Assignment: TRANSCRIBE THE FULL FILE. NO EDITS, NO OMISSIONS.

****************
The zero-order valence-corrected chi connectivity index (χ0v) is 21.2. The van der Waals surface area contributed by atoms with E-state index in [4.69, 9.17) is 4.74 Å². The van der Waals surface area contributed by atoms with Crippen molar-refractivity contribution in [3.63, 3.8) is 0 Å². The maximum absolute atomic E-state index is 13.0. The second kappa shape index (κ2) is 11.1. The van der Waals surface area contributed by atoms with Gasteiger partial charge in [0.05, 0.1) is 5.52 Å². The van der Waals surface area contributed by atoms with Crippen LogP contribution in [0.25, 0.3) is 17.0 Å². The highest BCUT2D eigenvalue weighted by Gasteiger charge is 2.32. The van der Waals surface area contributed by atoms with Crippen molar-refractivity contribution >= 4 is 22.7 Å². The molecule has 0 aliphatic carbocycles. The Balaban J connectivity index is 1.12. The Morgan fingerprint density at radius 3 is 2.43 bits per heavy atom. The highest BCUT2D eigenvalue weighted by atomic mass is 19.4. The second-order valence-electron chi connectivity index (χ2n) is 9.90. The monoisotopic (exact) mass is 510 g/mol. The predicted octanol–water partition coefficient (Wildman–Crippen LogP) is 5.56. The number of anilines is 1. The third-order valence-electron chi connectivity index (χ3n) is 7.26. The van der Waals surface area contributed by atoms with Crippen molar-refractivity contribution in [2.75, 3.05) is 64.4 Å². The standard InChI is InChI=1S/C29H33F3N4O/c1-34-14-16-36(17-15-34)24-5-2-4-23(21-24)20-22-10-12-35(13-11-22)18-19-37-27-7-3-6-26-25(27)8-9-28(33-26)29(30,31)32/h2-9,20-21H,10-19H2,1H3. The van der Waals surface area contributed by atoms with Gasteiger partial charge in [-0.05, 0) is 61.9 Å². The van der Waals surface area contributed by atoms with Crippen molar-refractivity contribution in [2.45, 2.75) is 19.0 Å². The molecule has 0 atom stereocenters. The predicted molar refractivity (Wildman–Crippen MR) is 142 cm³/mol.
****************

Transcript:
The zero-order valence-corrected chi connectivity index (χ0v) is 21.2. The van der Waals surface area contributed by atoms with E-state index in [4.69, 9.17) is 4.74 Å². The van der Waals surface area contributed by atoms with Crippen molar-refractivity contribution in [3.63, 3.8) is 0 Å². The maximum absolute atomic E-state index is 13.0. The second kappa shape index (κ2) is 11.1. The van der Waals surface area contributed by atoms with Gasteiger partial charge in [0.05, 0.1) is 5.52 Å². The van der Waals surface area contributed by atoms with Crippen LogP contribution in [0.25, 0.3) is 17.0 Å². The highest BCUT2D eigenvalue weighted by Gasteiger charge is 2.32. The van der Waals surface area contributed by atoms with Crippen molar-refractivity contribution >= 4 is 22.7 Å². The molecule has 0 aliphatic carbocycles. The Balaban J connectivity index is 1.12. The Morgan fingerprint density at radius 3 is 2.43 bits per heavy atom. The highest BCUT2D eigenvalue weighted by atomic mass is 19.4. The second-order valence-electron chi connectivity index (χ2n) is 9.90. The monoisotopic (exact) mass is 510 g/mol. The predicted octanol–water partition coefficient (Wildman–Crippen LogP) is 5.56. The number of anilines is 1. The third-order valence-electron chi connectivity index (χ3n) is 7.26. The van der Waals surface area contributed by atoms with Crippen molar-refractivity contribution in [2.75, 3.05) is 64.4 Å². The standard InChI is InChI=1S/C29H33F3N4O/c1-34-14-16-36(17-15-34)24-5-2-4-23(21-24)20-22-10-12-35(13-11-22)18-19-37-27-7-3-6-26-25(27)8-9-28(33-26)29(30,31)32/h2-9,20-21H,10-19H2,1H3. The van der Waals surface area contributed by atoms with Gasteiger partial charge in [-0.05, 0) is 61.9 Å². The van der Waals surface area contributed by atoms with Crippen molar-refractivity contribution in [2.45, 2.75) is 19.0 Å². The molecule has 0 atom stereocenters. The predicted molar refractivity (Wildman–Crippen MR) is 142 cm³/mol.